A voice louder than all the others says: ‘You are here to learn how to seduce Jack.’

Jack! Of course, Jack. My true love.


When I enter the apartment the studio door is shut and Smith is nowhere to be seen, so I assume Vann is working. I go straight into the shower and wash off the smells of the Underground, the sweat and the despair of the people in it.

Vann has left a note taped to a CD for me.

I first heard this played in an open-air

restaurant in Thailand. It reminds me of you.

I put the CD in the music system and hit play. The room fills with the pretty sounds of a guitar, a hi-hat and a tambourine.

Sugar, ahhh, honey, honey you are my candy girl…

It is the original 1969 Archies version of ‘Sugar, Sugar’. It makes me smile and lifts my heart. I replay it, and nodding my head, dance around goofily. Funny, I have never been this happy in my life.

I decide that I, too, should send him something. I know his favorite poet is William Butler Yeats. So I Google him and come across the poem ‘He wishes for the Cloths of Heaven’ I learn the last three lines by heart. I smile to myself. Later when we are lying in bed together I will recite them to him. I will surprise him.

But I, being poor, have only my dreams;

I have spread my dreams under your feet;

Tread softly because you tread on my dreams

It’s still too early to start cooking—yes, I have learnt to cook, and rather well too—so I go into the master bedroom and, sitting on the bed in a fluffy bathrobe, open my magazine. I love celebrity magazines. When they are about to come out on their due dates, I literally can’t wait. My heart starts beating with anticipation. But recently magazines have ceased to hold their magical allure—a peek into the lives of the rich and famous. I flick through the pages listlessly. I know I am listening out for the sound of the studio door opening. I look at the clock: 5.30.

I get off the bed and go back into the living room. The door to the studio stays firmly shut. I move to the music system and look through his CD selection. I recognize nothing. I whirl around as soon as I hear the sound of the upstairs door open. He stands for a moment at the top looking down on me.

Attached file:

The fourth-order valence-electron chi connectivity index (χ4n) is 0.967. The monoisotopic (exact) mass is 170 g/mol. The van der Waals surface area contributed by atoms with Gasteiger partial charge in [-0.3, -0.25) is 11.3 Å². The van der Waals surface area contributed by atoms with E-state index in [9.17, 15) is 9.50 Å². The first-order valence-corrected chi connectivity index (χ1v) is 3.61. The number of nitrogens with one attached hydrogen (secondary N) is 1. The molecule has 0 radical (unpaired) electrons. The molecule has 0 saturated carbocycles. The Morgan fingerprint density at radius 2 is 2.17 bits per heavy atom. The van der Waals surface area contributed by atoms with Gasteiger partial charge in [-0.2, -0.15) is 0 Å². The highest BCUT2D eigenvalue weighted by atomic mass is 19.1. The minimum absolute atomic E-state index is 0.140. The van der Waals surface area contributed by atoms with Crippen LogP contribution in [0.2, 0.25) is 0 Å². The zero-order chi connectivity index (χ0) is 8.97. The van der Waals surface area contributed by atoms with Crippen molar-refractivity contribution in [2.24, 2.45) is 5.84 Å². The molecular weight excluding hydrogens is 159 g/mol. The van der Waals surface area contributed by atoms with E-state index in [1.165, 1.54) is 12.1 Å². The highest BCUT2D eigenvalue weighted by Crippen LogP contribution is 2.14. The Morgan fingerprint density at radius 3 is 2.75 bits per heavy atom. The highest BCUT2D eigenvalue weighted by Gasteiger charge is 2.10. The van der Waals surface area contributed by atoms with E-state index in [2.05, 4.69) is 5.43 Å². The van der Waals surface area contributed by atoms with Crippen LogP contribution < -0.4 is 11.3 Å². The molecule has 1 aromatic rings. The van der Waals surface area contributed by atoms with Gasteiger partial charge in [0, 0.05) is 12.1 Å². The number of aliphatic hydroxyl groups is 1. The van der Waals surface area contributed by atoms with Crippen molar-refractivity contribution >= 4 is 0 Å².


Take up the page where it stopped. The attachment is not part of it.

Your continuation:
‘That was a lovely piece of music. Thank you.’

‘You’re welcome,’ he says, sounding very American. I have come to really like his accent. It is very soft and easy on the ear. He comes down the stairs. ‘What are you doing?’

‘Trying to find something good to listen to. Haven’t you got anything mainstream? Like Justin Timberlake or…?’

I trail away when he winces and looks at me with an expression I cannot quite make out. He comes towards me, rifles through his collection, picks out a CD, puts it into the player, attaches the headphones, and holds the headphones out to me.

‘Close your eyes, and listen, really listen.’

‘What is it?’

‘This is the song I want played at my funeral.’

I become still.

‘Go on,’ he urges.

I close my eyes and listen. It starts off with a string instrument and then Indian drums followed by English lyrics. Again and again the words, cannot stay. Despite everything cannot stay. An Indian voice wailing, but beautifully. Aaaaaooooooaaaaaa. There’s no need to say goodbye. Not even to friends or family. All the memories going round, round. The voice so full of longing. Again the beautiful wail. Aaaaaoooooaaaaa. The long road. Cannot stay.